The inefficient and lethargic conduct of the public institutions, which are entrusted with the task of identifying and solving the issues of the rural communities, is another major problem.

Villages, in Sri Lanka, have been well demarcated as Grama Niladari Divisions. Grama Niladari (village officer) is a Sri Lankan public official appointed by the government to carry out administrative duties in a Grama Niladhari Division, which is a sub-unit of a Divisional Secretariat. There are 14,022 Grama Niladhari Divisions, under 331 Divisional Secretaries’ divisions in the island. The duties of Grama Niladharis include the reporting of issuance of permits, gathering statistics, maintaining the voter registry and keeping the peace by settlement of personal disputes. They are also responsible for keeping track of criminal activity in their area.

Wild elephants, roaming in the rural villages, causing death to many, and destroying property, aggravate the socio-economic hardships the rural sector has to face.

Pest attacks which destroy large extents of cultivated crops, cause considerable problems to farmers. According to press reports, the Sena caterpillar called “Fall Armyworm” (Spodopteria Frugipedera) is destroying thousands of acres of maize in Ampara, causing severe difficulties to the farmers. In addition Brown Plant Hopper attacks are reported in some areas during some months. The paddy crop in Siyabalanduwa is affected by an unidentified disease.

In spite of the country receiving around 100 billion cubic meters of water annually, there are frequent water shortages, mostly in the rural areas where there are around 12,000 tanks. Most of them are silted, reducing the water holding capacity of these tanks, causing rural communities to face a shortage of water which seriously affects crop production and various domestic activities.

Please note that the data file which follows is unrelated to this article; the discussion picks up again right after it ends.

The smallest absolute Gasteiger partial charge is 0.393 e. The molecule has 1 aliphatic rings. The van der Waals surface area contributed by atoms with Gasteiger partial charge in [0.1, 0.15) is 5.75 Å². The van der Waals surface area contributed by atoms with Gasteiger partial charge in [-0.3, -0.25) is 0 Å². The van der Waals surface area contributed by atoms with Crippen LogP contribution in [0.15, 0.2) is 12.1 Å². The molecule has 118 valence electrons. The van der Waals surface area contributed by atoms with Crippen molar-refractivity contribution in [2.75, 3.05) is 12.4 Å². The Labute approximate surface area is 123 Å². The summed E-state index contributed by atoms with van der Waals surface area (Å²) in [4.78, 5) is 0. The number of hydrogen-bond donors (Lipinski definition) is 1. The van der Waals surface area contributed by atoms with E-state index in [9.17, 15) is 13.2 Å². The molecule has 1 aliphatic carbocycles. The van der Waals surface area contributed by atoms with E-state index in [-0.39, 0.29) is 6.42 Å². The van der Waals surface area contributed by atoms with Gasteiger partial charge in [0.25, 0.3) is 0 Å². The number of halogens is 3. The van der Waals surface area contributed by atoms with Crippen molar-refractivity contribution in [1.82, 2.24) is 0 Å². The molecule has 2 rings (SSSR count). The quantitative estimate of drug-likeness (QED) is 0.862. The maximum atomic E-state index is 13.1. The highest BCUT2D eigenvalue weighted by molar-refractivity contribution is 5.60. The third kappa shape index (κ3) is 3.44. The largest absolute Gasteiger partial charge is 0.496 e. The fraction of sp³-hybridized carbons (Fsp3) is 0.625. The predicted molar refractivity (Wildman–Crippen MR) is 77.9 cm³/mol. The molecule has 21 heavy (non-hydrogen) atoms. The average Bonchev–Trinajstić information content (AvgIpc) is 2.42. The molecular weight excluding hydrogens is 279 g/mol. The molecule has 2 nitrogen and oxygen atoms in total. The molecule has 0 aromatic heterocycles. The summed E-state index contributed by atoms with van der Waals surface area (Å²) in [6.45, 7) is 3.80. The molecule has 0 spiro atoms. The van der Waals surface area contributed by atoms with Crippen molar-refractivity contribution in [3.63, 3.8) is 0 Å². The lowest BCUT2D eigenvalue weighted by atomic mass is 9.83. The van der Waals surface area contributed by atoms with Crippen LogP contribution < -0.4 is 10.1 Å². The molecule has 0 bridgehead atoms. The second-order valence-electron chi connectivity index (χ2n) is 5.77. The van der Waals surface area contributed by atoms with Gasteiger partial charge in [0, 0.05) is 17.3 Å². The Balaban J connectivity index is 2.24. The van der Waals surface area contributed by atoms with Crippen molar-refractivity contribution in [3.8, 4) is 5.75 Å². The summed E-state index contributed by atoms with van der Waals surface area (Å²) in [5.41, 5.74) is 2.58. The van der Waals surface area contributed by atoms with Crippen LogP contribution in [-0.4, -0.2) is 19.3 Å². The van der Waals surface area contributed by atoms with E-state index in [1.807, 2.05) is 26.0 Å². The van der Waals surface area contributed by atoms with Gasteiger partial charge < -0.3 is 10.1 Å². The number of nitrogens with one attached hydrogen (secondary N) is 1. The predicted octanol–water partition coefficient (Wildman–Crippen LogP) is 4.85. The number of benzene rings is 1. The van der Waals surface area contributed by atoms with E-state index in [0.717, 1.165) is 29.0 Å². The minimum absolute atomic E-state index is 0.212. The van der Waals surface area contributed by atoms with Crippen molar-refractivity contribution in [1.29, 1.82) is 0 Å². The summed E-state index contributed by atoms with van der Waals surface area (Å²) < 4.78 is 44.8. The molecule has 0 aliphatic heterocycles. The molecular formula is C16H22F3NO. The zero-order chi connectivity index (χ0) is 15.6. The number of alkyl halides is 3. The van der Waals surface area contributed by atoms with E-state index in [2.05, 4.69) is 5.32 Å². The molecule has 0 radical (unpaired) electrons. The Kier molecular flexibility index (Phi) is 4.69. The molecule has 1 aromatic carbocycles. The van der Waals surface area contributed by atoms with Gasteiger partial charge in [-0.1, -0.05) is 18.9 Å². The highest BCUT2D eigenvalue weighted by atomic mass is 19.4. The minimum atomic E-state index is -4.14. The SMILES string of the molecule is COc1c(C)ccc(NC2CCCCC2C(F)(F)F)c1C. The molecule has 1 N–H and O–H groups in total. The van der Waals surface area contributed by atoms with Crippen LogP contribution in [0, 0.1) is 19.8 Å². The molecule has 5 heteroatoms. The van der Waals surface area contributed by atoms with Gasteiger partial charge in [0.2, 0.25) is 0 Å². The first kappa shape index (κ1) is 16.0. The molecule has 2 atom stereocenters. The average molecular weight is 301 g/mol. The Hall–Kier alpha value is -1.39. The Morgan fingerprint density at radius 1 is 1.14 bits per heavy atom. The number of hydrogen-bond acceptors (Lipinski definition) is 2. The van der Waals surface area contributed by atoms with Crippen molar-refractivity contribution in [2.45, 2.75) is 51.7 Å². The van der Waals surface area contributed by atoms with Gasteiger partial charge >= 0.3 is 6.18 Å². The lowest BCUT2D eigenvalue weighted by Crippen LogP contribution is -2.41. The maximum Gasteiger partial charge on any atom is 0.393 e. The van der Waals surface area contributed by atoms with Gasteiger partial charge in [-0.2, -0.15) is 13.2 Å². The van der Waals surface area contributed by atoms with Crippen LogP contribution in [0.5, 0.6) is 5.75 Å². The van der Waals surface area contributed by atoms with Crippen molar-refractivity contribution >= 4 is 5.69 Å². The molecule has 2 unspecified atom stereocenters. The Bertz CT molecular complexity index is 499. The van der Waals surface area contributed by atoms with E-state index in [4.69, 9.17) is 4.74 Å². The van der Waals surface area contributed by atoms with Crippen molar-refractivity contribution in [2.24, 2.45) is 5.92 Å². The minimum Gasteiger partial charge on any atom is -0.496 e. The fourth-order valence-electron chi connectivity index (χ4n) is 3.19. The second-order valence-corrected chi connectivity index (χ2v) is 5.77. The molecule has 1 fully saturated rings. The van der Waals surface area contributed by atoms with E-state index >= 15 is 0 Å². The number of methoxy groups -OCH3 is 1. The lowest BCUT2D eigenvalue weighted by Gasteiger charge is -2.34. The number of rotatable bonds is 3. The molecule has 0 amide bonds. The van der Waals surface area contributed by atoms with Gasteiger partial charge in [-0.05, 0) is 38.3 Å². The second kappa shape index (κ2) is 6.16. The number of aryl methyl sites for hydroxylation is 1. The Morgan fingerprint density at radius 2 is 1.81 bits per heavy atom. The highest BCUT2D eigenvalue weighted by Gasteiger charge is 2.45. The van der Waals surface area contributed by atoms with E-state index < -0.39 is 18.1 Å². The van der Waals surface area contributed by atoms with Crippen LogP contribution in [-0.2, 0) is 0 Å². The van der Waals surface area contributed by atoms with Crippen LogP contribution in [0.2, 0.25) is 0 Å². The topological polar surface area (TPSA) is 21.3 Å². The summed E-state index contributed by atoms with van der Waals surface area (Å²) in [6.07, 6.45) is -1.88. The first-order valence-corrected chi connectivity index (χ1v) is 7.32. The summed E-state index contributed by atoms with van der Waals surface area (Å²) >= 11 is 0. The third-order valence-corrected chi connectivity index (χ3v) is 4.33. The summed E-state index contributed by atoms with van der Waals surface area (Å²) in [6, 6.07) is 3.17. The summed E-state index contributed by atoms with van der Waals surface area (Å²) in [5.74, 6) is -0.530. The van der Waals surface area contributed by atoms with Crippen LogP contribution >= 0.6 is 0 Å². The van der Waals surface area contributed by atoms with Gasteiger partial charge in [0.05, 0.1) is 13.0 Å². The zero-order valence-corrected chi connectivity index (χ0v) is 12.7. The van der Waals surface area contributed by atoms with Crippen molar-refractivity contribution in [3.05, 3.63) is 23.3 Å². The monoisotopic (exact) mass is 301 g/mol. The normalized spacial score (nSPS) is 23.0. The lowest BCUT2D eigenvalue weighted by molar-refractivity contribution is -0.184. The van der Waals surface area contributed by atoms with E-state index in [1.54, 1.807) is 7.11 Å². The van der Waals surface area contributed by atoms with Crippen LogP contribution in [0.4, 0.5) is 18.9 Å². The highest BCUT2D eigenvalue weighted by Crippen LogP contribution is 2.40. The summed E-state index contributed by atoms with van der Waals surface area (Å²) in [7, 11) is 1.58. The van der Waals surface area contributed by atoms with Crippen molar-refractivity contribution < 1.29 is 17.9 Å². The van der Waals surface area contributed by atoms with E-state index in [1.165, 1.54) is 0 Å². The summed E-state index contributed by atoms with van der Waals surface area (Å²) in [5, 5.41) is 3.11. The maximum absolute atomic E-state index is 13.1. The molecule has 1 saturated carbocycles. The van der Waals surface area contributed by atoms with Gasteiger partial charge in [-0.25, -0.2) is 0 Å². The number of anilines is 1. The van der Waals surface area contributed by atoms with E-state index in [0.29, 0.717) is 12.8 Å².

Those farmers, who manage to get a good crop of rice/vegetables, are unable to sell it for a reasonable price. Very often, farmers are forced to destroy their produce due to the inability to market their produce at reasonable prices. Marketing of agricultural products, at a profit to the farmer, is an issue which the authorities need to take cognizance of.

Unemployment is rampant in rural areas. Current data is not available but youth unemployment rate (age 15 – 24 years), corresponding to the first quarter of 2020, is 26.8 percent. With the COVID-19, thousands of people, who were employed abroad, have come back to Sri Lanka, increasing the percentage of unemployment, mainly in rural areas.

All these issues cause untold hardships to thousands of farmers and have a negative impact on the rural economy. No effective actions appear to have been taken by the relevant authorities to find appropriate solutions to these problems. Those representing the villages in Parliament, and in Provincial Councils, appear to be not concerned about the plight of our rural population who have voted them to power. They live in Colombo and other cities. Only Local Authority members are living in the villages who have voted them to power.